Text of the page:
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Is There a Role for Decompression Alone for Treating Symptomatic Degenerative Lumbar Spondylolisthesis?: A Systematic Review.

BACKGROUND CONTEXT: A posterior decompression with an instrumented fusion is one of the most common surgical procedures performed for treating symptomatic spinal stenosis associated with degenerative spondylolisthesis (DS). However, some patients may benefit from a decompression alone, avoiding complications related to instrumentation and fusion.

OBJECTIVE: To identify the characteristics of patients with symptomatic DS who may be successfully treated with an isolated decompression.

STUDY DESIGN: A systematic literature review of studies including patients who underwent decompression without instrumentation for treatment of DS.

METHODS: A systematic review of the Medline database was performed. Retrospective and prospective studies of patients with DS who underwent a decompression were included, as well as studies comparing decompression with instrumented decompression. All the articles were classified according to their level of evidence.

RESULTS: Thirteen studies met all inclusion and exclusion criteria. We identified several characteristics that may be associated with a less favorable outcome after a decompression alone: a facet angle >50 degrees, a disk space of >6.5 mm, presence of low back pain rather than lower extremity symptoms, presence of hypermobility in the listhetic level on dynamic radiographs (>1.25 to 2 mm), and resection of the posterior elements. The majority of the studies comparing decompression alone to decompression and instrumented fusion included in our review suggested similar clinical outcomes with both procedures; however, with long-term follow-up, fusion may provide better outcomes. Decompression with a noninstrumented fusion is also a good alternative to improve symptoms in selected patients, potentially decreasing the risk of reoperation compared with an instrumented fusion.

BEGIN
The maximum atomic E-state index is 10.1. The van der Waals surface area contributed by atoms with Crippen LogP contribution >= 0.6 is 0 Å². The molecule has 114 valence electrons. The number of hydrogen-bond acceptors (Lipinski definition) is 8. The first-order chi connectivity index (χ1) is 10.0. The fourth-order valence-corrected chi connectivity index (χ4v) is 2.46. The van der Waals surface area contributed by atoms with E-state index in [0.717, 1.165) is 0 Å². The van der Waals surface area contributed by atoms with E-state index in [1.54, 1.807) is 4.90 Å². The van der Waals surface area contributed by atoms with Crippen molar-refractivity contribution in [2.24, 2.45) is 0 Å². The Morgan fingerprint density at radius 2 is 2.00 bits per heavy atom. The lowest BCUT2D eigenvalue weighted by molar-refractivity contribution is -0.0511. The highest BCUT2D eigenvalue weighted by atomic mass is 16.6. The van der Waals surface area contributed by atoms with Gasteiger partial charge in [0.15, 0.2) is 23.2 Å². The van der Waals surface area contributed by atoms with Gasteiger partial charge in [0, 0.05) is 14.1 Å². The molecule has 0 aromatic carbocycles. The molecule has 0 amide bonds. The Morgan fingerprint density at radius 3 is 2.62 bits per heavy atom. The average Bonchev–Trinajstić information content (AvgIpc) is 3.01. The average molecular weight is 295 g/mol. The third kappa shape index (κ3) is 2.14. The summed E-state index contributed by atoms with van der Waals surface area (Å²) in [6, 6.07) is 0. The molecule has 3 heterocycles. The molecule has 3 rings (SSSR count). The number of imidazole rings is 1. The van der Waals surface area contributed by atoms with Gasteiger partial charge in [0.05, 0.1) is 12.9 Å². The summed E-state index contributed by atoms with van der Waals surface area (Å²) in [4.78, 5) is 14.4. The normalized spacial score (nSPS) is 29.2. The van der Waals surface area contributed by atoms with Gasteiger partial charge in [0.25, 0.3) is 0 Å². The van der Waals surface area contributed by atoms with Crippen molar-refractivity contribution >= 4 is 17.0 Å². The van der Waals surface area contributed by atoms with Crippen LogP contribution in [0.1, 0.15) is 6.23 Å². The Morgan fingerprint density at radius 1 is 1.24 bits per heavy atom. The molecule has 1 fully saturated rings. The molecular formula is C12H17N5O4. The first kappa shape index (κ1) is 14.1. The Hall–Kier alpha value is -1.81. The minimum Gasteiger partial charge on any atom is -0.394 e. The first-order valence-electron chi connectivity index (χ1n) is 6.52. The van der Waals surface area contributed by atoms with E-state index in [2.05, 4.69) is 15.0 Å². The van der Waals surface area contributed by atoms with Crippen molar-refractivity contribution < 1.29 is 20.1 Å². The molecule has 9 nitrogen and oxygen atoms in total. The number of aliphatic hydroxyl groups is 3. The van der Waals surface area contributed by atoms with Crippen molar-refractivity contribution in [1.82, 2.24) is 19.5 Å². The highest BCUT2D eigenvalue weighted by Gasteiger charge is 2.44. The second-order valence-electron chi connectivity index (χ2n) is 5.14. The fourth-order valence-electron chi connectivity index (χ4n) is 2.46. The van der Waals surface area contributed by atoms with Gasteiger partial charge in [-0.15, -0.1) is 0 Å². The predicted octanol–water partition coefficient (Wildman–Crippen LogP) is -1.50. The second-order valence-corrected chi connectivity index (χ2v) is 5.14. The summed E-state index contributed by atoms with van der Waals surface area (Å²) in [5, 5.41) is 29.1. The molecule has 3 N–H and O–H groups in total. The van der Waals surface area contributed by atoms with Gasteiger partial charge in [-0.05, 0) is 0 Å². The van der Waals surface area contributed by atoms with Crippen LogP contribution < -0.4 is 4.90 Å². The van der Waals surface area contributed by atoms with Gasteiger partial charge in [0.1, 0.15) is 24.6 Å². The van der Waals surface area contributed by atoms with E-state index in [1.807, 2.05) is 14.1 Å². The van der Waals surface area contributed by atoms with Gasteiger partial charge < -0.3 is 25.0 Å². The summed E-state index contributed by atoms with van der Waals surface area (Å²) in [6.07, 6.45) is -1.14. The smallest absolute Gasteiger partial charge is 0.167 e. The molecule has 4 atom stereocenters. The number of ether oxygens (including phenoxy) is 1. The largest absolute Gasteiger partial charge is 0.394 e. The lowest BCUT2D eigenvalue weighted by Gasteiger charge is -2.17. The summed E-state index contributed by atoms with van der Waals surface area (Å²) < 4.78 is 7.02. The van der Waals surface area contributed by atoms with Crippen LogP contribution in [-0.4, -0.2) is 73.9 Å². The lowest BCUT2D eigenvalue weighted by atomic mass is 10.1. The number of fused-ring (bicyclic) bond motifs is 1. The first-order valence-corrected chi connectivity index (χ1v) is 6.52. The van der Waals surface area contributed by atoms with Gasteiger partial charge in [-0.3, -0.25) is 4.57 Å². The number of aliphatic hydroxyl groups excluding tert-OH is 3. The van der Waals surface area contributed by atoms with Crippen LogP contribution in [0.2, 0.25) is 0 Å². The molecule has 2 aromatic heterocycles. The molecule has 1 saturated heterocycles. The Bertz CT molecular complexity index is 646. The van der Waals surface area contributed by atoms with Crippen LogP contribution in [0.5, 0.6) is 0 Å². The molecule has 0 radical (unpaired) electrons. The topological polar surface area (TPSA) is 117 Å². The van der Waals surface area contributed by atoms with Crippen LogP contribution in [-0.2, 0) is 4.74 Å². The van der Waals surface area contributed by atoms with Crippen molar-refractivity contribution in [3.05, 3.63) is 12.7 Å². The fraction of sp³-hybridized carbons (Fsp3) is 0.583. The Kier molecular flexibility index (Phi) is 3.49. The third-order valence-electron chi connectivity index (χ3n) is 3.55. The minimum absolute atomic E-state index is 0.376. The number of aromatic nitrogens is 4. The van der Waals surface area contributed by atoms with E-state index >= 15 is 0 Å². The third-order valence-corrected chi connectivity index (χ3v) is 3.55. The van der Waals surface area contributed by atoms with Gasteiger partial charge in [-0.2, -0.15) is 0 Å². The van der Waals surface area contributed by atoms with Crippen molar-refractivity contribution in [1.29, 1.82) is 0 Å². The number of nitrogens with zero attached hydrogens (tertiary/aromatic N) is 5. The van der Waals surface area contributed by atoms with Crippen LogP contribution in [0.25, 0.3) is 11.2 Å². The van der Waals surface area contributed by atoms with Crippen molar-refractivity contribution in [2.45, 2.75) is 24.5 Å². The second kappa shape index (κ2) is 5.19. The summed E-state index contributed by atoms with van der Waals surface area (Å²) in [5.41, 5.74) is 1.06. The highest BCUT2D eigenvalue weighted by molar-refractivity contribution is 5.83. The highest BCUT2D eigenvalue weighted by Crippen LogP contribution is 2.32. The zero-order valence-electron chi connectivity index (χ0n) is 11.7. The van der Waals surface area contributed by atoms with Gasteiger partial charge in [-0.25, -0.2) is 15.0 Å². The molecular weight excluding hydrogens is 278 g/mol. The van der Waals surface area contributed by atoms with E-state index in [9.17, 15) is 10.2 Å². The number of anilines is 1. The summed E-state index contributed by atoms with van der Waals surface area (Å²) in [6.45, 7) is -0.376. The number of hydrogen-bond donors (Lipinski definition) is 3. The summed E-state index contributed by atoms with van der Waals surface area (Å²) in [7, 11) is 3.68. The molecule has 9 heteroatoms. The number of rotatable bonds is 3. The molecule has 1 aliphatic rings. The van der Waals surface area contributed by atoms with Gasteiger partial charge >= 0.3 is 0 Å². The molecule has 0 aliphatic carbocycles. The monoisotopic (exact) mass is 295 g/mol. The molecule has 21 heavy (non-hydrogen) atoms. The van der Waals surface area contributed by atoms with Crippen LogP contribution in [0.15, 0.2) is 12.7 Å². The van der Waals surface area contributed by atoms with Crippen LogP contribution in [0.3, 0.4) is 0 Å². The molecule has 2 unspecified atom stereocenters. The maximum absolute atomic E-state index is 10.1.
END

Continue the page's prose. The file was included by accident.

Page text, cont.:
CONCLUSIONS: Satisfactory clinical outcome can be achieved with an isolated decompression in selected patients, avoiding the additional risks and costs of instrumentation and spinal fusion. Noninstrumented fusion is also an interesting alternative to instrumented fusion for well-selected patients to decrease complications related to instrumentation.

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